TTIP negotiations present an opportunity to lift export restrictions on American oil and gas in force since 1938. Europe would gain increased security in the supply of energy commodities, and the US could reinforce the eastern borders of NATO while competing on the European market.
Signing the transatlantic free-trade agreement could increase Europe’s energy security. The trick is how to compete with American companies that are already using cheaper energy and don’t have to comply with the same restrictions on CO2 emissions.
The issue of decarbonisation of the economies of EU member states, and in particular Poland, generates a lot of heat. Decarbonising the economy was named as one of the EU’s five energy priorities in the Commission communication entitled “A Framework Strategy for a Resilient Energy Union with a Forward-Looking Climate Change Policy.”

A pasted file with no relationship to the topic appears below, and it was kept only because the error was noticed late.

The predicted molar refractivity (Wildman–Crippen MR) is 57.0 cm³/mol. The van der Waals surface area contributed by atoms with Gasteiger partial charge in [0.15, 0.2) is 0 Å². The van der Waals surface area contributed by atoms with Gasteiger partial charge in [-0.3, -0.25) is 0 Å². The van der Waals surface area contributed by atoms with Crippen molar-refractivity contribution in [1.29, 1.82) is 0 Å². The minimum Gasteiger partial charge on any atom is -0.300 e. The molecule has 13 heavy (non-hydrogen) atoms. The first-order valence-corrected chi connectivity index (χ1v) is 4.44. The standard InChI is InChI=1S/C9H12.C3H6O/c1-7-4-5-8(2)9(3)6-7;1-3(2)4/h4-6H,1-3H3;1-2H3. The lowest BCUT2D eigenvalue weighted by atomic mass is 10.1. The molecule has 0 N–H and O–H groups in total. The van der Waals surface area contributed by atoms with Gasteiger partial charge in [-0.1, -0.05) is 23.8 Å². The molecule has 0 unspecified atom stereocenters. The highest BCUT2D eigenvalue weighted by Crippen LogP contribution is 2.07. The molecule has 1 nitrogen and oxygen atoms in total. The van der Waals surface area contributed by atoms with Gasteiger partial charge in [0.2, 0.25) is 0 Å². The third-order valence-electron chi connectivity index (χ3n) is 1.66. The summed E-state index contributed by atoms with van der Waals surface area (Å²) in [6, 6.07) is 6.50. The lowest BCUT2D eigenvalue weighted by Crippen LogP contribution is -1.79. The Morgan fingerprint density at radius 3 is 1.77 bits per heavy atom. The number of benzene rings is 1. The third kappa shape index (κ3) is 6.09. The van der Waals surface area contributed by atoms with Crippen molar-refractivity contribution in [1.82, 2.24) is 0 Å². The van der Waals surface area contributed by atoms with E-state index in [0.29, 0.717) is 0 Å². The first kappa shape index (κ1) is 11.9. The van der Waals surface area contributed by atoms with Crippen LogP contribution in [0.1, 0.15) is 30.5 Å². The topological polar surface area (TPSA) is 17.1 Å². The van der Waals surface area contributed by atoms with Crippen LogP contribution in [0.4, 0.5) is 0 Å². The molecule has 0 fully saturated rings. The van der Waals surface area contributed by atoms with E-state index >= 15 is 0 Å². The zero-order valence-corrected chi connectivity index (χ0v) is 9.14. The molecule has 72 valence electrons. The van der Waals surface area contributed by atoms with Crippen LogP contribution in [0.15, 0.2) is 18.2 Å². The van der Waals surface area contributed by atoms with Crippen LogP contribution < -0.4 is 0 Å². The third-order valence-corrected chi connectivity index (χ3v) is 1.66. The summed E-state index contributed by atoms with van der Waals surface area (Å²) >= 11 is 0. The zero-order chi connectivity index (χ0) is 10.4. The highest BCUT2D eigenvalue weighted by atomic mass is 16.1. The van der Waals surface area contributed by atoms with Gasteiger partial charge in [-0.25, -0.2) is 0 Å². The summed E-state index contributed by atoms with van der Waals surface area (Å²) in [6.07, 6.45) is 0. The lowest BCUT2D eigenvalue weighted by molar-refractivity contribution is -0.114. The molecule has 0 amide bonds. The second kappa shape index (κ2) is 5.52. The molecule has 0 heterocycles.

On 15 July 2015 the European Commission published a proposal to amend the current Emissions Trading System Directive (2003/87/EC).
On 8 July 2015 the European Parliament issued a decision establishing a market stability reserve (MSR) mechanism for CO2 emission allowances. The decision was approved by the Council of the European Union on 18 September 2015.
Current producers of electricity from renewable energy sources as well as producers from modernised RES installations are to be offered a choice between maintaining the current support rules (using certificates of origin) and a new auction-based support system. The auction system would be applied with respect to new installations put into operation on or after 1 January 2016. Another major element of the latest proposal for the RES Act is support for “prosumer” generation of electricity at micro RES installations.